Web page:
And that’s why, starting today and for the next few weeks, we must ask for your support. As regular readers know, we only come to you twice a year, in December and shortly after Easter. The donations we receive during these two campaigns support all our activities – the daily columns (and their translations into various foreign languages), TCT courses, Papal Posse, and our coverage, in Rome, of Church events.

We’ve reported on – and tried to shape – every one of Pope Francis’s synods since 2014 from Rome. And we will be doing the same this October and in October of 2024 during the two month-long sessions that are the culmination of the Synod on Synodality. Fr. Murray and I will be doing brief regular videos and written commentaries from the Eternal City as well.

As we’ve already been arguing here – and in the Vatican – the Synod language is packed with terms like inclusivity, accompaniment, listening, participation (especially of women, young people), the “marginalized,” even LGBTQs. In other words, with contemporary political categories. But the heart of the Faith – crucial realities like sin, redemption, grace, repentance, judgment, Heaven, Hell – is nowhere in evidence. The political and social have all but replaced the moral and spiritual.

Whatever you think of the synodal “process,” that shift in focus is monumental. It risks turning a 2000-year-old global Church into a minor chaplaincy to a world in crisis.

There’s much about the current moment that Catholics themselves have to learn or re-learn. Which is why we’ve been offering online courses now as well on classic figures like St. Augustine, Dante, St. Thomas More (with Judge Robert Conrad), Fr. Murray’s Calming the Storm, and (with Dr. Elizabeth Mitchell) St. Edith Stein, with many more on the way. And all of them are available after live presentation in an On Demand format (click here), which means you can not only take a course at your own pace but even retake it, free, as many times as you want.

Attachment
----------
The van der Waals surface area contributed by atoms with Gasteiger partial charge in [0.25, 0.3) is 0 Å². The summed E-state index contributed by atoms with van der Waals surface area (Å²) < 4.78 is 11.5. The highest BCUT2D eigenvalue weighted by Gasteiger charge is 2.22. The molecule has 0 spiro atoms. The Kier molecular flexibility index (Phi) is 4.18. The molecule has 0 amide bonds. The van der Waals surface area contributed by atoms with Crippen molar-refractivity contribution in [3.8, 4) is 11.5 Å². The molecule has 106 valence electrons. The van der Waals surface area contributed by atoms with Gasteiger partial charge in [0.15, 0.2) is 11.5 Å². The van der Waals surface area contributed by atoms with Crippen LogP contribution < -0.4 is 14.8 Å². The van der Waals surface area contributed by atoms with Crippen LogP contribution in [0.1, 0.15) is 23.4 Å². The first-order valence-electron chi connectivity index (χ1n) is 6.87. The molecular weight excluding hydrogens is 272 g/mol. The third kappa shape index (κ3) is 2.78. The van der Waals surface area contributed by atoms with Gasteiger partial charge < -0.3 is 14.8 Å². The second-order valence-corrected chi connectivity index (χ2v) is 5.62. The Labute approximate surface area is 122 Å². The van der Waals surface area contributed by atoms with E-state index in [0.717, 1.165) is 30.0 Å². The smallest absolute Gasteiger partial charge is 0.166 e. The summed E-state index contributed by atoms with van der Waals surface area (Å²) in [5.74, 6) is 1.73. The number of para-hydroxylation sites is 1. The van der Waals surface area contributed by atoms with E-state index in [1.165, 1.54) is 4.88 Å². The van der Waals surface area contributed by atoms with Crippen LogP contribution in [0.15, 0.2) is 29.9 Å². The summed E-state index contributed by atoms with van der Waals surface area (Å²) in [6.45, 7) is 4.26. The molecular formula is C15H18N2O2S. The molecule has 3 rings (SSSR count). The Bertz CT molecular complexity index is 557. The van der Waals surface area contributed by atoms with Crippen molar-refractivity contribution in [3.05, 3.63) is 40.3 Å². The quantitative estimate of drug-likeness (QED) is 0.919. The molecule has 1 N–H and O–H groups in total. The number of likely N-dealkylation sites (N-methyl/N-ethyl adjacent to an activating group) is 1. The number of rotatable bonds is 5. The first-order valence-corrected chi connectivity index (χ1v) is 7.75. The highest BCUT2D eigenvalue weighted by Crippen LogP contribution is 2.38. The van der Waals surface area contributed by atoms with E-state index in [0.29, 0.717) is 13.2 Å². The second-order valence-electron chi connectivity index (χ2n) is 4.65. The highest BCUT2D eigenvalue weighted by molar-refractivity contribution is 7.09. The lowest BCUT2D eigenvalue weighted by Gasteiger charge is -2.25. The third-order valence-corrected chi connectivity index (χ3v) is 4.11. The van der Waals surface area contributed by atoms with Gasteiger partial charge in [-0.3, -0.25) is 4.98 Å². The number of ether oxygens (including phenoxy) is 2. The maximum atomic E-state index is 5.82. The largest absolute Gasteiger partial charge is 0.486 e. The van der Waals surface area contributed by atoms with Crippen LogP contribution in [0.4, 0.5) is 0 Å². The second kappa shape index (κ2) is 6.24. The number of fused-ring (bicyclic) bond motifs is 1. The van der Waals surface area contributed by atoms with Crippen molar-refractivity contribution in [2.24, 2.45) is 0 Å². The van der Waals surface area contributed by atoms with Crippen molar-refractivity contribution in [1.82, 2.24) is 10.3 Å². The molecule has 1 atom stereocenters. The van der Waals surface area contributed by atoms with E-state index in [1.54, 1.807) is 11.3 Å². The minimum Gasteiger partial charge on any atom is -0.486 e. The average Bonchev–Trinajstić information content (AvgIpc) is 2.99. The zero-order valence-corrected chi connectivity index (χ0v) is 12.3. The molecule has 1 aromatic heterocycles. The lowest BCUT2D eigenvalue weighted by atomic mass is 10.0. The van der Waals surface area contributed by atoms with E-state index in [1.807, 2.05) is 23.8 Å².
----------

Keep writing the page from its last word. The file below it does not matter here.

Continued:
We’re also planning some live events in various places this year with some members of the Papal Posse – Raymond Arroyo, Fr. Gerald Murray, and your humble scribe. Stay tuned for more news about this (and let us know if you’d like to organize an event in your area).

And we’re continuing our Summer Seminar on the Free Society in the Slovak Republic – the brainchild of one of TCT’s great founders, Michael Novak – which is in its 21st year of bringing together young people from Europe and America (and occasionally Australia, the Philippines, or Latin America) to discuss the kind of political, economic, and moral/cultural needs of healthy polities.

I mention all these things not to boast – though I’m gratified by what we’ve been able to do so far with your help – but to encourage you to be generous at a time when we , the world, and the Church need every bit of sanity and holiness we can muster.

So if you’ve never donated, now’s the time to start. And if you’re a regular supporter, thank you, and please continue to be generous. I often think of St. Francis of Assisi who, despite his unprecedented work of renewal, regularly urged his brothers, “Let us begin again, for as yet we have done nothing.”

We’ve done something here at TCT, but there’s much more to do. And with your help, we’ll do it.

*Image: Allegory of the Catholic Faith by Johannes Vermeer, ca. 1670-72 [The MET, New York]. Vermeer, a Catholic convert, was arguably the greatest painter of the Dutch Golden Age. This work, done when Mass was illegal in Holland, is thought to refer, in part, to the celebration of Eucharist in “hidden churches,” i.e., private homes.

You may also enjoy:

+James V. Schall, S.J.’s Legal Persecution

David Warren’s How Bad Are Things?

Robert Royal is editor-in-chief of The Catholic Thing and president of the Faith & Reason Institute in Washington, D.C. His most recent books are Columbus and the Crisis of the West and A Deeper Vision: The Catholic Intellectual Tradition in the Twentieth Century.